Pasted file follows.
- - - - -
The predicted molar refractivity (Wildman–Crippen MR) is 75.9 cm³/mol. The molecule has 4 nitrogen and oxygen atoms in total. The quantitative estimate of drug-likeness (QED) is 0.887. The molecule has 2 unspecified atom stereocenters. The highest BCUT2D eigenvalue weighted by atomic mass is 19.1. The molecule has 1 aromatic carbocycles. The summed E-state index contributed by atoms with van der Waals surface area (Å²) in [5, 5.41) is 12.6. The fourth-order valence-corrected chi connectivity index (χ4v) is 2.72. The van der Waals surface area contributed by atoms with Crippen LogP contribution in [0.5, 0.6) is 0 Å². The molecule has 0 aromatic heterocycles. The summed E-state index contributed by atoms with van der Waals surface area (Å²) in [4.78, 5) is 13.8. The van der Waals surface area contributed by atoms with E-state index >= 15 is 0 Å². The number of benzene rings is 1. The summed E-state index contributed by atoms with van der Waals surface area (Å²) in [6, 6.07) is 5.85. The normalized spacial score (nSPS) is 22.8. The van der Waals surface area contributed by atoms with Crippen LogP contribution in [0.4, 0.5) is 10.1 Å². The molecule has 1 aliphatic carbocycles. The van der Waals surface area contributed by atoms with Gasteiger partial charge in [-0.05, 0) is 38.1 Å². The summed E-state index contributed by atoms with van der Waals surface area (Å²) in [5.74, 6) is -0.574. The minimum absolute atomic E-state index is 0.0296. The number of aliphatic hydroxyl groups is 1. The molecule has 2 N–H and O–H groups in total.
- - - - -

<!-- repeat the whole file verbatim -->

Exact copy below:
The predicted molar refractivity (Wildman–Crippen MR) is 75.9 cm³/mol. The molecule has 4 nitrogen and oxygen atoms in total. The quantitative estimate of drug-likeness (QED) is 0.887. The molecule has 2 unspecified atom stereocenters. The highest BCUT2D eigenvalue weighted by atomic mass is 19.1. The molecule has 1 aromatic carbocycles. The summed E-state index contributed by atoms with van der Waals surface area (Å²) in [5, 5.41) is 12.6. The fourth-order valence-corrected chi connectivity index (χ4v) is 2.72. The van der Waals surface area contributed by atoms with Crippen LogP contribution in [0.5, 0.6) is 0 Å². The molecule has 0 aromatic heterocycles. The summed E-state index contributed by atoms with van der Waals surface area (Å²) in [4.78, 5) is 13.8. The van der Waals surface area contributed by atoms with E-state index >= 15 is 0 Å². The number of benzene rings is 1. The summed E-state index contributed by atoms with van der Waals surface area (Å²) in [6, 6.07) is 5.85. The normalized spacial score (nSPS) is 22.8. The van der Waals surface area contributed by atoms with Crippen LogP contribution in [0.4, 0.5) is 10.1 Å². The molecule has 1 aliphatic carbocycles. The van der Waals surface area contributed by atoms with Gasteiger partial charge in [-0.05, 0) is 38.1 Å². The summed E-state index contributed by atoms with van der Waals surface area (Å²) in [5.74, 6) is -0.574. The minimum absolute atomic E-state index is 0.0296. The number of aliphatic hydroxyl groups is 1. The molecule has 2 N–H and O–H groups in total.